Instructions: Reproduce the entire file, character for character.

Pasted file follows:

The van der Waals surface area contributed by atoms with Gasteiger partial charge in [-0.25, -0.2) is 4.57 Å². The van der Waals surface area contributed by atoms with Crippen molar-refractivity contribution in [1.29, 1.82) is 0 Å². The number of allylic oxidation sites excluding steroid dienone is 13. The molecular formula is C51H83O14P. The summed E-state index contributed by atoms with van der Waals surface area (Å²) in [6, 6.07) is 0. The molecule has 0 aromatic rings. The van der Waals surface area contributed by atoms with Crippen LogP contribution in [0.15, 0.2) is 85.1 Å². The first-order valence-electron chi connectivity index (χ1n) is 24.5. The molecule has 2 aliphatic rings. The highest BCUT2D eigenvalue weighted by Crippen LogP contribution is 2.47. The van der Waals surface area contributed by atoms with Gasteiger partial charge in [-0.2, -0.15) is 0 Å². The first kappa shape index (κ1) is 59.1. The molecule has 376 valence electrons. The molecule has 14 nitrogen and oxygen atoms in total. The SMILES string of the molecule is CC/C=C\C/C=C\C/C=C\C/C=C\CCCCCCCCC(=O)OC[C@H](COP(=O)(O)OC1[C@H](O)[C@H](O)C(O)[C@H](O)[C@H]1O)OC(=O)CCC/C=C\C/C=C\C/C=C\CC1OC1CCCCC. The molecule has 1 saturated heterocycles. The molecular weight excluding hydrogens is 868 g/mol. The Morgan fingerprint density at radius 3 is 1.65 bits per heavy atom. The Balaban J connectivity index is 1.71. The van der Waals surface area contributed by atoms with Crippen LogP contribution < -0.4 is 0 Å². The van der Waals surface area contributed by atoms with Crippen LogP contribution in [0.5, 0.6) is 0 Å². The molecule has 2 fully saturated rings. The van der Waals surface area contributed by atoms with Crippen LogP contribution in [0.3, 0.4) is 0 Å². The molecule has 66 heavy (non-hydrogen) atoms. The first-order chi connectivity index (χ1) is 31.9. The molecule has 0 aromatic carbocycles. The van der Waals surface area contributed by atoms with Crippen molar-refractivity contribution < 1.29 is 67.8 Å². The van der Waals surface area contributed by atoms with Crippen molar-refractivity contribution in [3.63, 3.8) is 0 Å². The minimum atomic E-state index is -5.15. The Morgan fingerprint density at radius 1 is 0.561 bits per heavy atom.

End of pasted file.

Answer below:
The van der Waals surface area contributed by atoms with Gasteiger partial charge in [-0.25, -0.2) is 4.57 Å². The van der Waals surface area contributed by atoms with Crippen molar-refractivity contribution in [1.29, 1.82) is 0 Å². The number of allylic oxidation sites excluding steroid dienone is 13. The molecular formula is C51H83O14P. The summed E-state index contributed by atoms with van der Waals surface area (Å²) in [6, 6.07) is 0. The molecule has 0 aromatic rings. The van der Waals surface area contributed by atoms with Crippen LogP contribution in [0.15, 0.2) is 85.1 Å². The first-order valence-electron chi connectivity index (χ1n) is 24.5. The molecule has 2 aliphatic rings. The highest BCUT2D eigenvalue weighted by Crippen LogP contribution is 2.47. The van der Waals surface area contributed by atoms with Gasteiger partial charge in [-0.2, -0.15) is 0 Å². The first kappa shape index (κ1) is 59.1. The molecule has 376 valence electrons. The molecule has 14 nitrogen and oxygen atoms in total. The SMILES string of the molecule is CC/C=C\C/C=C\C/C=C\C/C=C\CCCCCCCCC(=O)OC[C@H](COP(=O)(O)OC1[C@H](O)[C@H](O)C(O)[C@H](O)[C@H]1O)OC(=O)CCC/C=C\C/C=C\C/C=C\CC1OC1CCCCC. The molecule has 1 saturated heterocycles. The molecular weight excluding hydrogens is 868 g/mol. The Morgan fingerprint density at radius 3 is 1.65 bits per heavy atom. The Balaban J connectivity index is 1.71. The van der Waals surface area contributed by atoms with Crippen LogP contribution < -0.4 is 0 Å². The van der Waals surface area contributed by atoms with Crippen LogP contribution in [0.5, 0.6) is 0 Å². The molecule has 2 fully saturated rings. The van der Waals surface area contributed by atoms with Crippen LogP contribution in [0.3, 0.4) is 0 Å². The molecule has 66 heavy (non-hydrogen) atoms. The first-order chi connectivity index (χ1) is 31.9. The molecule has 0 aromatic carbocycles. The van der Waals surface area contributed by atoms with Crippen molar-refractivity contribution < 1.29 is 67.8 Å². The van der Waals surface area contributed by atoms with Crippen molar-refractivity contribution in [3.63, 3.8) is 0 Å². The minimum atomic E-state index is -5.15. The Morgan fingerprint density at radius 1 is 0.561 bits per heavy atom.